2. We want people to know that we’re ‘sick’, and that any lack of acknowledgement of this at times  is exhausting.  We want you to know that we sometimes have to use a wheelchair to get around and that we’re ALWAYS in pain.

3. We want you to know that when you sprawl out on a couch while leaving us standing, we’re forced into a position of choosing either pain or to leave, and that my kids and husband are going to have to pay for it later if I choose pain and not leaving. I want you to know that I’ll end up in bed the next day and in tears that evening because they refused to acknowledge our invisible disability.

4. We want you to know that we don’t want your pity. We’re not looking for attention. And we don’t even want a handout.  We just want you to treat us the same way you would treat somebody that has a visible disability.

5. I want people to know that tonight my family is planning to go to a carnival and I’ve been fearful of it all day long. Stuff like this used to sound SO fun to me, and now I’m just trying to figure out how I will handle the pain I’ll be in and what I’ll feel like by the time I get home. This is an every day occurrence for me when it comes to doing ‘fun’ stuff.

6. We want people to know that sometimes we’re in so much pain we have to take zofran to curb the nausea we feel from the pain. Apparently, this is a common occurrence because my doctor continues to prescribe it while understanding my condition and the extreme pain I’m in.

7. We want people to know that we can tell when you a.)don’t believe us, b.)mock us, c.)aren’t aware, d.) judge us.  We’re going to be tight lipped about being able to tell these things, but we can definitely tell.

8. We want people to know that we are doing our best. We really really are. We get up every morning, crawl, no, like quite literally crawl, out of bed, figure out if we can handle putting our legs in our pants, figuring out if we can handle standing while putting on make-up, and trying to get to work on time. We want people to not question whether or not we are trying our hardest, because we are. The people who complain are probably the people that aren’t, and we don’t usually complain…at least to not to anything other than a blog…lol.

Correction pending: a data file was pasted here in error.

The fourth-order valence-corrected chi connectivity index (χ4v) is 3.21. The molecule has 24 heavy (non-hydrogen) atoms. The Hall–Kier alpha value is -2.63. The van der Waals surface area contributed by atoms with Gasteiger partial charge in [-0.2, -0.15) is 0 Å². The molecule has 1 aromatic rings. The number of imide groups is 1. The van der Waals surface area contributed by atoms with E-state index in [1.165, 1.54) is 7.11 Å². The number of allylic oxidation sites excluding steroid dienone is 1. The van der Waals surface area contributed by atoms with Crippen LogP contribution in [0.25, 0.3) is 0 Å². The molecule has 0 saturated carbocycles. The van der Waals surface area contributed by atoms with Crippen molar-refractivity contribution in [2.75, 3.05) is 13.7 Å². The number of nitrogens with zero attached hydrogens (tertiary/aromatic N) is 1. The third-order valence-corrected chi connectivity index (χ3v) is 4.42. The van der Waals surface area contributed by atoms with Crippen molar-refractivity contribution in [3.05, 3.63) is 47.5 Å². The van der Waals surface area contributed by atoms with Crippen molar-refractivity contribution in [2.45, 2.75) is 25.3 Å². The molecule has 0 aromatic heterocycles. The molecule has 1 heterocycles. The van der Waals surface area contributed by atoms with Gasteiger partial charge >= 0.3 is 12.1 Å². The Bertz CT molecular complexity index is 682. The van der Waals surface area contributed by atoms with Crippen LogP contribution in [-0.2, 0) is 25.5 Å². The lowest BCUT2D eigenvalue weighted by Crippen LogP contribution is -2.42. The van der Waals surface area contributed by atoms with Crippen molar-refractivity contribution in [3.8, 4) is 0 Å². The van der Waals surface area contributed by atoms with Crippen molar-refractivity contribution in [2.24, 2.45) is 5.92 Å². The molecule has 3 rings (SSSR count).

9. We can tell who is ‘praying’ for us and who is ACTUALLY praying for us.  It becomes apparent after a while who’s in it with you for the long haul.

and to my husband, I want him to know that I appreciate him so much. He’s stepped up to the plate and filled in the gaps where I can’t and I’m just really really thankful. (We also want people to know that our significant others aren’t carrying any more or less than us…they’re carrying something different than us. We make up for it with our ability to problem solve, wisdom, and ability to talk).


And to the dispatcher at my husband’s work who knows he has a wife back at home who is in extreme daily pain and that he has two kids as well, and has the ability to schedule my husband to be home at night for his family, but chooses not to and continually chooses to send him out of the state for overnight routes on a weekly basis-you’re an asshole. And everybody else who is in extreme chronic pain is thinking the same thing about you.


Part 2 will be fun! My son is going to be a guest writer. He’ll be sharing about what children of chronic pain patients want their parents to know!